Proactive Farming: 4 Innovative Tools To Make The Transition
One of the key aspects of precision farming is the ability to move from reactive to proactive practices. In this blog post, we will discuss the benefits of proactive farming and explore tools and techniques to help growers make the transition from reactive to proactive farming.
Precision farming is a modern agricultural technique that uses technology to optimise crop production and reduce costs. It involves gathering as much information as possible about fields and crops in order to make data-driven decisions that will help growers to apply the right resources, in the right place, at the right time and in the right amount. To this back-drop, and with more and better quality data available to them than ever before, growers and crop advisors can now make the transition to proactive farming. So, what does this mean exactly? Let’s take closer look at the two approaches:
Reactive vs Proactive Farming
In the past, by the time growers would notice differences in the field crops would already be showing visible signs of damage as result of either pests and diseases, water stress or other detrimental influences. Only then were they able to react, trying to rectify or control the damage that has already occurred. In contrast, proactive farming allows farmers to identify potential problems and act before they become major issues. With the help of technology and digital farming tools farmers can identify areas of their fields that are suffering from drought, pests, or disease, and then take action to address these issues.Farming proactively also allows growers to take a more strategic and informed approach to managing their crops.
How does proactive farm management look in practice?
In short, it means preventing issues or problems before it causes damage. By collecting as much data from as many sources as possible, growers and crop advisors are able to draw conclusions and spot trends or patterns and act accordingly. So, instead of waiting until crops show signs of nutrient deficiencies and then applying fertiliser, or waiting until pests are visible and then applying pesticides, or of waiting until crops show signs of stress and then applying water.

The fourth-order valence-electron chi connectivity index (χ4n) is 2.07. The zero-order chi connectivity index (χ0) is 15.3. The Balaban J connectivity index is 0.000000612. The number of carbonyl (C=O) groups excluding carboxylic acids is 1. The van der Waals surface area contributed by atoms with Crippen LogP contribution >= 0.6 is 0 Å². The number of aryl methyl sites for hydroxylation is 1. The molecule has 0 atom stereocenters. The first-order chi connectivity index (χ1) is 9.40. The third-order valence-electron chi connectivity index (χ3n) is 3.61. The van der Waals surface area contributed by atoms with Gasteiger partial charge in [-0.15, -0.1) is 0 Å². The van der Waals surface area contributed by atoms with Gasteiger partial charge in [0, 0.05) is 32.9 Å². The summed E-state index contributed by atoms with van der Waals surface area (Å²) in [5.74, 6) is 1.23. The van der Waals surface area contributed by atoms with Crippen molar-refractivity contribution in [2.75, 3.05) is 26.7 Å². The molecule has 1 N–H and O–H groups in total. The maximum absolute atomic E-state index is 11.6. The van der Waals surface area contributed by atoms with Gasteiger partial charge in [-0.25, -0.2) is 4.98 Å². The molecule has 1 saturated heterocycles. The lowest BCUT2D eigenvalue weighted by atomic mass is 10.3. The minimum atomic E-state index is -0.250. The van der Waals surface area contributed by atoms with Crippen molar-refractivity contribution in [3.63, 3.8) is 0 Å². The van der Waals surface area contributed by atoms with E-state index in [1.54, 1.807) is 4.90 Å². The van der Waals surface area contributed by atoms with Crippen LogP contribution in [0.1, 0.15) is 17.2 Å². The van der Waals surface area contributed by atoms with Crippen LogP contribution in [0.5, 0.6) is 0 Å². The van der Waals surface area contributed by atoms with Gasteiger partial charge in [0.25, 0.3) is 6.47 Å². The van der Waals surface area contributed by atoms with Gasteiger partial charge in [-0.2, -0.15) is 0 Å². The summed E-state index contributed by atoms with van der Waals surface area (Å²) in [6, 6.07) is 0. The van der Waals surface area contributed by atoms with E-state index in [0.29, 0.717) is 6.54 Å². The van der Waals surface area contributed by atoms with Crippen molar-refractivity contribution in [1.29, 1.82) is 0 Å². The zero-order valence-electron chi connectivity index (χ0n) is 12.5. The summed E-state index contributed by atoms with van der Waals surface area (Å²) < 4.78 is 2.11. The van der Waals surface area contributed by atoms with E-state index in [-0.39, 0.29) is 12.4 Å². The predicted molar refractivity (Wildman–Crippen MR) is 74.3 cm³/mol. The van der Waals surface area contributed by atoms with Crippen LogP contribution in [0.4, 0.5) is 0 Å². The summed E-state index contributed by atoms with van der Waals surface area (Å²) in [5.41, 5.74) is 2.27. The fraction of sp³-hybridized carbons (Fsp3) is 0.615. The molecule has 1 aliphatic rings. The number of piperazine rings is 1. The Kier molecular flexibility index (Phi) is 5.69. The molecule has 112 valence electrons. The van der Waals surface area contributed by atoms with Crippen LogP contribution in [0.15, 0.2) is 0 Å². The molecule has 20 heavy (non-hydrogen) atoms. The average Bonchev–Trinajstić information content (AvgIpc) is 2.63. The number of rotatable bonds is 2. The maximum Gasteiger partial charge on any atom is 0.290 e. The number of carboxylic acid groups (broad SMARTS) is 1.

Instead of waiting until crops show signs of nutrient deficiencies and then applying fertiliser, a proactive approach would involve soil and plant tissue testing, remote sensing and sensors to determine the exact nutrient needs of their crops and apply the appropriate amounts of fertiliser at the right time. This can lead to higher crop yields and lower costs, as well as reduce the risk of nutrient runoff and other environmental issues.
Instead of waiting until pests are visible and then applying pesticides, a proactive growing approach would use scouting and monitoring techniques to detect pests early, and then use a combination of cultural, mechanical, and biological control methods to manage them. This can lead to lower pesticide use and a more sustainable future for agriculture. (Read more about precision pest control here.)
Instead of waiting until crops show signs of stress and then applying water, a proactive farmer would use soil moisture sensors and accurate weather forecasting to monitor soil moisture and predict water needs. This can lead to higher crop yields and lower water use, as well as help farmers to avoid over- or under-watering. (Watch Farm21’s free webinar recording about agricultural water management here.)
What are the key benefits of proactive farming?
Increased crop yields: Proactive farming allows farmers to make informed decisions about how to manage their crops, which can lead to higher crop yields. For example, by using precision agriculture tools and techniques to gather data about the condition of their fields, farmers can identify areas that need extra attention and optimise their inputs to increase crop yields.